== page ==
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This Julia package allows you to run Julia programs with (possibly infinite) sets of values. These sets are called abstract domains, and computing with them is called abstract interpretation. Computing with sets of values is useful for static analysis and verification (e.g. to know for sure that some bug won't occur). But it is also useful for reasoning and inference.

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Documentation can be found here


An abstract domain is used to represent a large or infinite set in a finite amount of space. For instance we can use intervals [a, b] to represent all the floating point numbers between a and b. AbstractDomains.jl then provides functions for computing with abstract values, for instance we can add or multiple two intervals.

Currently AbstractDomains.jl supports only two abstract domains: Interval and AbstractBool. For every primitive functions such as +, -, &, ifelse, defined on concrete values such as Float64 or Bool, there is a corresponding lifted method defined on its abstract counterpart: Interval and AbstractBool.

The meaning of these lifted functions is pointwise. That is, if we do C = f(A,B) where A and B are elements belonging to an abstract domain, then C should contain the result of applying f to all possible combinations of elements in A and B.


If only using Intervals, AbstractDomains.jl is basically an interval arithmetic package, e.g.:

julia> A = Interval(0,1)
[0.0 1.0]

julia> B = Interval(1,2)
[1.0 2.0]

julia> C = A + B
[1.0 3.0]

C should be an interval which represents all the values if we took every value in the interval A. The following code represents what this means (note: it is not valid code):

# What C = A + B is doing (conceptually!)
c = Set(Float64)
for a in A
  for b in B
    push!(c, a + b)

Functions involving intervals and normal values are also defined in AbstractDomains.jl:

julia> C * 3
[3.0 9.0]

Boolean Functions and AbstractBools

If we apply boolean functions (> >= < <= ifelse) to intervals, we don't get back a Bool, we get back an AbstractBool. For example:

julia> A = Interval(1,2)
[1.0 2.0]

julia> A > 0

julia> A > 3

This means that for all the elements in A (e.g., 1.0, 1.000001, 1.00002,...), all of them are greater than 0. Similarly none of A is greater than 3. But why has it returned these strange value {true} and {false} instead of true and false? The next example should help illustrate why:

julia> A = Interval(1,2)
[1.0 2.0]

julia> A > 1.5

The result {true,false} means that there are some values in A which are greater than 1.5 and some that are not greater than 1.5.

The values {true}, {false} and {true,false} fully represent the AbstractBool domain. These values are exported by AbstractDomains.jl as t, f and tf respectively, and primitive boolean operations are defined on them, e.g:

julia> t & t

julia> t & f

julia> tf & t

julia> tf & f

julia> tf | f

Some of these may require thinking about. But they are all consistent with the semantics of functions on abstract operations being defined pointwise, as described above.


Perhaps surprisingly, there are many meaningful definitions of equality. In AbstractDomains.jl equality == is, like the other functions we've seen before, defined pointwise. This can lead to some unexpected results if you're not careful, e.g.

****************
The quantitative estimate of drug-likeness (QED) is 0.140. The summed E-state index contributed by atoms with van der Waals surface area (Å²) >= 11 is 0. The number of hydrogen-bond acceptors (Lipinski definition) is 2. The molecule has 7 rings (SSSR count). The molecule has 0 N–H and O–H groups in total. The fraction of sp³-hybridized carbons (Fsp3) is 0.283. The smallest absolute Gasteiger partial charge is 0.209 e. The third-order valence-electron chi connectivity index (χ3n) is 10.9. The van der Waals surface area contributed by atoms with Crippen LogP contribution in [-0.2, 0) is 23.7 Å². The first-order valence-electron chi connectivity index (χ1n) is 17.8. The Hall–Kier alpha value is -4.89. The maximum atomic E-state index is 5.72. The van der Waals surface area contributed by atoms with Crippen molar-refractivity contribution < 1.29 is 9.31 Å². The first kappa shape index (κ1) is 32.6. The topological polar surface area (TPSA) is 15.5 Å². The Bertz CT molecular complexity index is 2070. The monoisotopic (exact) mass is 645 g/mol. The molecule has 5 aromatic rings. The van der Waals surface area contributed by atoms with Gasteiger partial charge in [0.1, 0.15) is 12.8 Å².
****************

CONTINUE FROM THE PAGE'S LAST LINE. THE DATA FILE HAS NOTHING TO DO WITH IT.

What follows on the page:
julia> tf == tf

The answer is {true,false} because true == true is true, but false == true is false (to take just two of four possible combinations). Similarly:

julia> Interval(0,1) == Interval(0,1)

The answer is {true,false} because there are points in the first interval which equal to points in the second interval, but there are also points in the first interval which are not equal to point in the second interval.

Non-pointwise functions on abstract domains

If we really want to test the identity of abstract objects we would use `isequal, e.g.

julia> isequal(Interval(0,1), Interval(0,1))

julia> isequal(tf,f)

isequal is an example of a function on abstract values which is not defined pointwise. There are many useful others. Some of which we call domain functions:

julia> subsumes(Interval(0,1),Interval(0.4,0.5))

julia> isintersect(Interval(0,1),Interval(3,6))

julia> isintersect(t,f)

julia> isintersect(t,tf)

# ⊔ (\sqcup) is a lub
julia> Interval(0,1) ⊔ Interval(10,3)
[0.0 10.0]


Abstractions are sound but can be imprecise. Imprecision means that the result of a function application may contain values which are not possible in reality. E.g.:

julia> A = Interval(1,2)
[1.0 2.0]

julia> A / A
[0.5 2.0]

The precise answer should be [1.0, 1.0]. This imprecision comes because we do not recognise that the A in the denominator is the same A as in the numerator. That is, we have ignored the dependencies.

Imprecision is undesirable. We can take some comfort in knowing that we'll always be sound, which this example also demonstrates. Soundness means that the true answer [1.0, 1.0] must be a subset of the answer AbstractDomains.jl gives us. For instance, the following would never happen

julia> A = Interval(1,2)
[1.0 2.0]

# Unsound result: this can *NEVER* happen
julia> A / A
[2.0 3.0]


Various finite representations of large or infinite sets and associated primitive functions







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